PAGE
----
In April 2021, the ESFA issued the 2021 Academies Accounts Direction, which sets out the financial reporting requirements for academy trust accounts for the year ended 31 August 2021.
Alongside this document, updated model accounts and a separate document for external auditors were also issued (the ‘Framework and guide for external auditors and reporting accountants of academy trusts’).
There are no major changes in the 2021 Accounts Direction compared to the 2020 version, and the main updates relate to clarification around certain disclosures, in particular the financial review section of the trustees’ report, alignment of the income reporting to that required for the Annual Accounts Return, and a section discussing the different options with regard to audit opinions. The framework and guide for external auditors also includes some suggested tests with regard to the regularity audit opinion, which mirror the requirements of the Academies Financial Handbook 2020.
It is expected that guidance will be issued in the near future around the financial reporting and auditing of matters specifically relating to the Covid-19 pandemic and we will provide an update in this area when this is released.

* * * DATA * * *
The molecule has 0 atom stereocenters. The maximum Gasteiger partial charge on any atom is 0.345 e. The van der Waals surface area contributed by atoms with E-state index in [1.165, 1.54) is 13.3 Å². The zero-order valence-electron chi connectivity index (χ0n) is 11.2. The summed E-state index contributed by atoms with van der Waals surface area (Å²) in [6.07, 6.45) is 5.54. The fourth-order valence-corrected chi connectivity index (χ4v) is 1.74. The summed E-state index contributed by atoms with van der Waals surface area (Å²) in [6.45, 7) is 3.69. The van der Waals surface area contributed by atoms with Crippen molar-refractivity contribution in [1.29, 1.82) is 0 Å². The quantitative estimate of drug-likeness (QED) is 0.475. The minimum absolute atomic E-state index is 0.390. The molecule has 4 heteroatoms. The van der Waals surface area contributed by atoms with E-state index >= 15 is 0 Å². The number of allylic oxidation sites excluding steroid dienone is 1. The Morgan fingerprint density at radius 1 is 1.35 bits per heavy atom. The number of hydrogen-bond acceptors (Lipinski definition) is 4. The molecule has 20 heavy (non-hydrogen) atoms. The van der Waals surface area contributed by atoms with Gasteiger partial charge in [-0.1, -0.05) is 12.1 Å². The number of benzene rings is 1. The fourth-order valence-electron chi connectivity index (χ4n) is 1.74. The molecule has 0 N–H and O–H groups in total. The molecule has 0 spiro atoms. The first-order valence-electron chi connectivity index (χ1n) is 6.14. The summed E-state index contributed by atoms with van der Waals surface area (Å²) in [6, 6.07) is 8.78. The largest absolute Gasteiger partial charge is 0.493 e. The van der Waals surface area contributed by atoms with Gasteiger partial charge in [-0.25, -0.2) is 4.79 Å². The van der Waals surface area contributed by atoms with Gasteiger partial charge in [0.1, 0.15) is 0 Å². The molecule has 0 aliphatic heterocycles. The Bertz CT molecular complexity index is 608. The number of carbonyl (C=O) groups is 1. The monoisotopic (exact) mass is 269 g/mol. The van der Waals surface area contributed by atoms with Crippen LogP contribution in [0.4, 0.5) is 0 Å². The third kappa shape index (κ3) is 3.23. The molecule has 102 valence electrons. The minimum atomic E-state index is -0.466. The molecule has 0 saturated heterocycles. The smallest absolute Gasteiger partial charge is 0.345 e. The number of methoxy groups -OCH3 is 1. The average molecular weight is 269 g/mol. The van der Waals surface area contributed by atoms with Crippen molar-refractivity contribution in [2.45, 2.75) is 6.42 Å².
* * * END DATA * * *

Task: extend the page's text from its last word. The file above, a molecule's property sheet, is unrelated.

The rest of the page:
We have set out the main changes below, alongside an update on content of the audit report, in line with updated auditing standards relevant for the current year, and a summary of the latest Department for Education (DfE) advances on the Annual Accounts Return.
Trustees’ report disclosures
In general, the ESFA have emphasised that academy trusts must ensure that their financial statement disclosures are tailored and not lifted entirely from the model accounts. In particular, they expect the governance section to be specific and consistent with the auditors’ management letter reporting, and sufficient details should be included around the internal audit function, governance reviews and actions taken to deal with control weaknesses.
Further clarity has also been included on the financial review section of the trustees’ report, noting that trusts must explain both the financial position and performance of the trust, based on the balance sheet and the statement of financial activities (SOFA) respectively, including an explanation of why a trust has realised a particular surplus or deficit in the period. The financial review section must also cover principal funding sources, key balance sheet items, investment policies and fundraising practices. Further disclosures are required for those trusts which have been subject to a financial notice to improve at any point during the financial year.
The allocation of funding received for educational operations has been clarified and the headings in this note to the financial statement have been updated to separately disclose pupil premium funding and funding for free school meals. This should also more closely align with the requirements of the Annual Accounts Return.
Clarification has been included within the 2021 Accounts Direction that where academy trusts are party to a secondary concession arrangement (such a PFI agreement where they are not the main signatory but contribute by way of annual charges, for example), these commitment should be included within the long-term commitments note to the accounts.